16. Murphy D, Jacob G, Seaman D, Steven H. Clinical Reasoning in Spine Pain. Volume 1 Primary Management of Low Back Disorders Using the CRISP Protocols. Vol 1. Pawtucket, RI: CRISP Education and Research, LLC; 2013.
  17. Watson JA, Ryan CG, Cooper L, et al. Pain Neuroscience Education for Adults With Chronic Musculoskeletal Pain: A Mixed-Methods Systematic Review and Meta-Analysis. The Journal of Pain. March 2019. doi:10.1016/j.jpain.2019.02.011
  18. Bunzli S, Smith A, Schütze R, Lin I, O’Sullivan P. Making Sense of Low Back Pain and Pain-Related Fear. J Orthop Sports Phys Ther. 2017;47(9):628-636. doi:10.2519/jospt.2017.7434
  19. Booth J, Moseley GL, Schiltenwolf M, Cashin A, Davies M, Hübscher M. Exercise for chronic musculoskeletal pain: A biopsychosocial approach. Musculoskeletal Care. 2017;15(4):413-421. doi:10.1002/msc.1191
  20. Sullivan MJL. The Pain Catastrophizing Scale.  User manual. http://sullivan-painresearch.mcgill.ca/pdf/pcs/PCSManual_English.pdf.
  21. Hastie B, Riley J 3rd, Fillingim R. Ethnic differences in pain coping: factor structure of the coping strategies questionnaire and coping strategies questionnaire-revised. J Pain. 2004;5(6):304-316.
  22. Tan G, Nguyen Q, Anderson K, Jensen M, Thornby J. Further validation of the chronic pain coping inventory. J Pain. 2005;6(1):29-40.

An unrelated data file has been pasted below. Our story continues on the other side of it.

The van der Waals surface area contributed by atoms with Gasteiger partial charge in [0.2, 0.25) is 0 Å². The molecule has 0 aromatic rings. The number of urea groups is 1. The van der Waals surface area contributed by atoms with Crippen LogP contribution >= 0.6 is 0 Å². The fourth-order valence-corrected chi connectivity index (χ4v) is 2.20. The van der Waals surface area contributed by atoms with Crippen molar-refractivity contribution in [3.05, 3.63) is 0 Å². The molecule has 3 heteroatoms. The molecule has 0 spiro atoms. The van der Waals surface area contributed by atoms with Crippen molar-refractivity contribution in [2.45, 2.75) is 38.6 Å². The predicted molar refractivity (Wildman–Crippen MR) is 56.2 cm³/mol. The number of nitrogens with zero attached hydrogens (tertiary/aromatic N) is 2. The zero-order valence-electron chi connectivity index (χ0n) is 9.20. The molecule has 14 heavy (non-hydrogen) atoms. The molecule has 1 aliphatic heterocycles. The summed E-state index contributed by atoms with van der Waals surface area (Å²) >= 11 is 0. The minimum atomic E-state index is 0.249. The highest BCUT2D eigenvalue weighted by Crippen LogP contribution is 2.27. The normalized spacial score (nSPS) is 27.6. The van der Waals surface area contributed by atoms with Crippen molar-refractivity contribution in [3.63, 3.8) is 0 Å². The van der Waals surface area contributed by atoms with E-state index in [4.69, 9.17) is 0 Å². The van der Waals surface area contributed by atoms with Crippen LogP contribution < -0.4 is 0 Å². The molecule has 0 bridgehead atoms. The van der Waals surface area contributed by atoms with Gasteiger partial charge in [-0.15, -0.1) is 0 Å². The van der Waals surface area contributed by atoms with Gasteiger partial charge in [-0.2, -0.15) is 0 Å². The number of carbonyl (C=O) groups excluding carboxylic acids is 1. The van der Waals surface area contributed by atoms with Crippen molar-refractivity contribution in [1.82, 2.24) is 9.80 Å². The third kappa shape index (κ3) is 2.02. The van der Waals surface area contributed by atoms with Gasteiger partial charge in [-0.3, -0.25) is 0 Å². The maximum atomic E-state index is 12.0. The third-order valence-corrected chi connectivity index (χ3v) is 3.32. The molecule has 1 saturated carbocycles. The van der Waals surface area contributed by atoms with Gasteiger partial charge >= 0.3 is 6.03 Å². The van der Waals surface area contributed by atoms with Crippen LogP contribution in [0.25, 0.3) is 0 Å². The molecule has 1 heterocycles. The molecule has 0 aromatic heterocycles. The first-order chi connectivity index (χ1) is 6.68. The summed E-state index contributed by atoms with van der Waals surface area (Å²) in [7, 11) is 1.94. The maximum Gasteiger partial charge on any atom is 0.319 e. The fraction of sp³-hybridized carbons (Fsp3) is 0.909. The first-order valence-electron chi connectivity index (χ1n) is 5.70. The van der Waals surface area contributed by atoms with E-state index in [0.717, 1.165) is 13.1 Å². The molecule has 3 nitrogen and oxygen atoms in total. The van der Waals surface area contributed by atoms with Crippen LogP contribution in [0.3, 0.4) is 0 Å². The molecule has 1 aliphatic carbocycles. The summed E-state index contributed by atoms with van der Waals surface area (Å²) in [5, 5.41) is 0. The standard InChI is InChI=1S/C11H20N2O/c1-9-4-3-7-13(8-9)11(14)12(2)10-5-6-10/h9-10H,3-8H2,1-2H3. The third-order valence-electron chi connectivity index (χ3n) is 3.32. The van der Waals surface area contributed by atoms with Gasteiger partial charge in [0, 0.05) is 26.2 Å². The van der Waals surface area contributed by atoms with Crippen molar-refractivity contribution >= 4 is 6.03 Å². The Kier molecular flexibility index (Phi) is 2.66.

Appendix

Instrument Question Sources

Instrument

Source Publication

Pain Self-Efficacy Questionnaire (PSEQ)

Nicholas MK. The pain self‐efficacy questionnaire: Taking pain into account. Eur J Pain. 2007;11(2):153-163.

2-item version of the Pain Self-Efficacy Questionnaire (PSEQ-2)

Nicholas MK, McGuire BE, Asghari A. A 2-Item Short Form of the Pain Self-Efficacy Questionnaire: Development and Psychometric Evaluation of PSEQ-2. J Pain. 2015;16(2):153-163.

Fear Avoidance Beliefs Questionnaire (FABQ)

Waddell G, Newton M, Henderson I, Somerville D, Main CJ. A Fear-Avoidance Beliefs Questionnaire (FABQ) and the role of fear-avoidance beliefs in chronic low back pain and disability. Pain. 1993;52:157-168.

Tampa Scale for Kinesiophobia (TSK)

Lundberg MKE, Styf J, Carlsson SG. A psychometric evaluation of the Tampa Scale for Kinesiophobia - from a physiotherapeutic perspective. 2004;20:121-133.

11-item version of the Tampa Scale for Kinesiophobia (TSK-11)

Larsson C, Hansson E, Sundquist K, Jakobsson U. Psychometric properties of the Tampa Scale of Kinesiophobia (TSK-11) among older people with chronic pain. Physiother Theory Pract. 2014;30(6):421-428.

 

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2 comments on article "Chronic Pain: Screening for Potential Psychological Factors"

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Michele Maiers

10/24/2019 10:45 AM

Fantastic blog on an important topic. Thank you Anna-Marie and Rob for providing us with your model and suggesting patient self-report instruments to guide the practical application of this information.


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David Folweiler

11/1/2019 3:55 PM

This blog post covers an important topic. Psychosocial factors can greatly influence recovery. In Washington State, a chiropractic advisory committee at Labor & Industries in coordination with staff recently updated our guidelines covering this topic. The completed practice resource is available here: http://www.lni.wa.gov/ClaimsIns/Files/OMD/IICAC/2019PDIRResource_Final.pdf